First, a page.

Chromagun VR Review – Gamereactor

Chromagun VR Review – Gamereactor

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Chromagun is pretty much what you’d get if you took the tricky lab-based gameplay from Portal and added in a splash of paintballing. It launched a few years back on the PS4 and Steam but has now been revived by developer Pixel Maniac in the form of an exclusively VR version. We’ve seen the likes of Superhot and Skyrim handle the transition well over to the platform but how does Chromagun VR shape up? We’ll get to that shortly.

You play as an unnamed test subject who has been selected to trial Chromatech’s latest creation, the chromagun. You’ll use this glorified paint gun to solve a spectrum of colour-based puzzles with the main objective of reaching each stage’s exit. Every room is filled with coloured spheres known as worker droids which you must position on top of switches after creating a path of corresponding colours and exploiting their magnetic pull. The titular gun is loaded with the primary shades of red, yellow, and blue and these colours can be mixed in later puzzles to then create orange, green, and purple. We just hope that you paid attention in art class, kids!

Also complicating matters are obstacles such as electrified floor panels, paint-spewing security cameras, and deadly rogue droids. These hazards introduce all-new pressures such as security cameras that repaint wall panels blank after a couple of seconds forcing you to respond quickly. Your own incompetence can also prove to be a roadblock. If you repaint a panel three times it will turn a lifeless shade of black; a colour which can’t be altered and one that worker droids appear completely disinterested in. This does mean that if you screw up on a puzzle there’s no way of amending your mistakes and you’ll be forced to hit restart.

The premise is simple, but the ideas don’t stop coming. There’s a decent level of challenge here too and when working through the eight chapters, we found ourselves having to fight off the urge to reach for our phone and look up the solution to the current puzzle. We should also give praise to the narrator, who adds a much-needed injection of personality into your otherwise dismal surroundings. You can tell this guy just loves the sound of his own voice and he’s always on hand to poke fun at you whether you’re taking your sweet time solving a puzzle or find yourself being pummeled to death by a rogue worker droid.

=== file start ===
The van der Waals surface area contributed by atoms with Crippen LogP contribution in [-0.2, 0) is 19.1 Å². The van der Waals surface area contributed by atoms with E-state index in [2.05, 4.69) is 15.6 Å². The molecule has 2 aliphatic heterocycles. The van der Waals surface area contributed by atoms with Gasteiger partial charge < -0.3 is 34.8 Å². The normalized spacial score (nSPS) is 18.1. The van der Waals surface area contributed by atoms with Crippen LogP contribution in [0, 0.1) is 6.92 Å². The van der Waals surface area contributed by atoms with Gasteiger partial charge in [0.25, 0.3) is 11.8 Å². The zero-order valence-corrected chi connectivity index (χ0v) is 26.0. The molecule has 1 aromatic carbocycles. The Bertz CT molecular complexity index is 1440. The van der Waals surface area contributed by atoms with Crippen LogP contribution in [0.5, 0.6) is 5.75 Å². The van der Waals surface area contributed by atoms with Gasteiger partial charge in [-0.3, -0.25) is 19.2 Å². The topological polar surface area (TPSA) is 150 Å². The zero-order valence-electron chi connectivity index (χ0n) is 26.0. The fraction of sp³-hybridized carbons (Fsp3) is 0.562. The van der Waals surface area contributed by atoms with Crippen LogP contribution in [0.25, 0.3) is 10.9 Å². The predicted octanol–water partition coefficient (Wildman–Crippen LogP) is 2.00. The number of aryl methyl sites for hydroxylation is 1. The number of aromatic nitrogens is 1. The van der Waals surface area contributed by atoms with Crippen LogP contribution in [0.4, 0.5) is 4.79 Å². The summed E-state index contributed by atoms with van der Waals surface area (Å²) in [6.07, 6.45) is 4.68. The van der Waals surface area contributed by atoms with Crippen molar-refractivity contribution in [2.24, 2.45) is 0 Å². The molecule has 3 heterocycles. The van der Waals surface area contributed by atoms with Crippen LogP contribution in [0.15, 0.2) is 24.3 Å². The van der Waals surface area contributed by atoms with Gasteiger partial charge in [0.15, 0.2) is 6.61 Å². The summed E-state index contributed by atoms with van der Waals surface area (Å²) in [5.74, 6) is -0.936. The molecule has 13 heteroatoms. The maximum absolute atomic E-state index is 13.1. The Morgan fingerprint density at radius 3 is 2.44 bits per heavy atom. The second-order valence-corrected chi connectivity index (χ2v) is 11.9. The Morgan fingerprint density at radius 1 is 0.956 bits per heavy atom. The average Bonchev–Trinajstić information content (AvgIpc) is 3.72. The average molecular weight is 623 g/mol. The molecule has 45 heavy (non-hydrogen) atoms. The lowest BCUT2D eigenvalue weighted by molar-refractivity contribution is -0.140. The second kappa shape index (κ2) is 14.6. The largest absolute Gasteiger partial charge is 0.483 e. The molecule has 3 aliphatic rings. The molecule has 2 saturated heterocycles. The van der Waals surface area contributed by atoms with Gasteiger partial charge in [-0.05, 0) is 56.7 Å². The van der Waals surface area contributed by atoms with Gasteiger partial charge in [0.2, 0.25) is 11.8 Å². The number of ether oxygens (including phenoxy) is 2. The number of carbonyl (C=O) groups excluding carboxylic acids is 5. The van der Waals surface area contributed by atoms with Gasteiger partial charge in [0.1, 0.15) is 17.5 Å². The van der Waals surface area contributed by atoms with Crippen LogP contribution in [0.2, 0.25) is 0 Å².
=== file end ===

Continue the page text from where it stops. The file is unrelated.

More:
With Chromagun’s hook and central mechanic focused on colour, it’s kind of ironic just how drab and sterile its surroundings feel. Besides the varying different traps and stage hazards, there’s little to differentiate one floor from the next. Hell, even a nice plant in a room would have helped spruce things up a little. We get that the minimalist approach was adopted as the devs wanted to capture the atmosphere of a testing facility but we longed for a more stylish approach and a bit more variation between rooms to keep us engaged.

Hands down the best feature of Chromagun in VR is its support for the PS Aim controller. You may remember it as the chunky hunk of plastic that debuted alongside Farpoint on PSVR back in 2017. Well, it’s compatible, and it works rather well! Not only does the PS Aim controller make it feel like you’re holding the real Chromagun in your hand, but it also allows for smooth motion gestures and you can, of course, pull the trigger to fire paintballs. We should mention that the PS Move controllers aren’t compatible here and we found the DualShock 4 a little too clunky when trying to change the direction of fire.

This compatibility with the PS Aim controller was by far the best reason to pick up the VR version, however, if you don’t have the accessory, we wouldn’t recommend the upgrade. The VR functionality feels just a little tacked on here. Being able to look around and more deeply experience the lab doesn’t help deepen immersion as your surroundings are uninteresting and bland and none of the puzzles have been built from the ground up with the platform in mind. Disappointingly, the original PS4 didn’t come with a patch for the VR support so if you jumped in early, you’ll have to reach for your wallet again to experience things in VR.

Portal it isn’t, but Chromagun still makes for a decent time whether you are playing with or without a VR headset. It adds its own splash of colour to a genre that many have previously toyed with and its premise remains fresh throughout despite appearing awfully simplistic. The added VR version does make for improved handling and controls with the PS Aim controller, but with no mechanics lending themselves to VR, it does feel like a bit of an afterthought. If you have this one already on the PS4 we would advise that you pass on the VR version, that’s unless you are dying to dust off your PS Aim controller once again.

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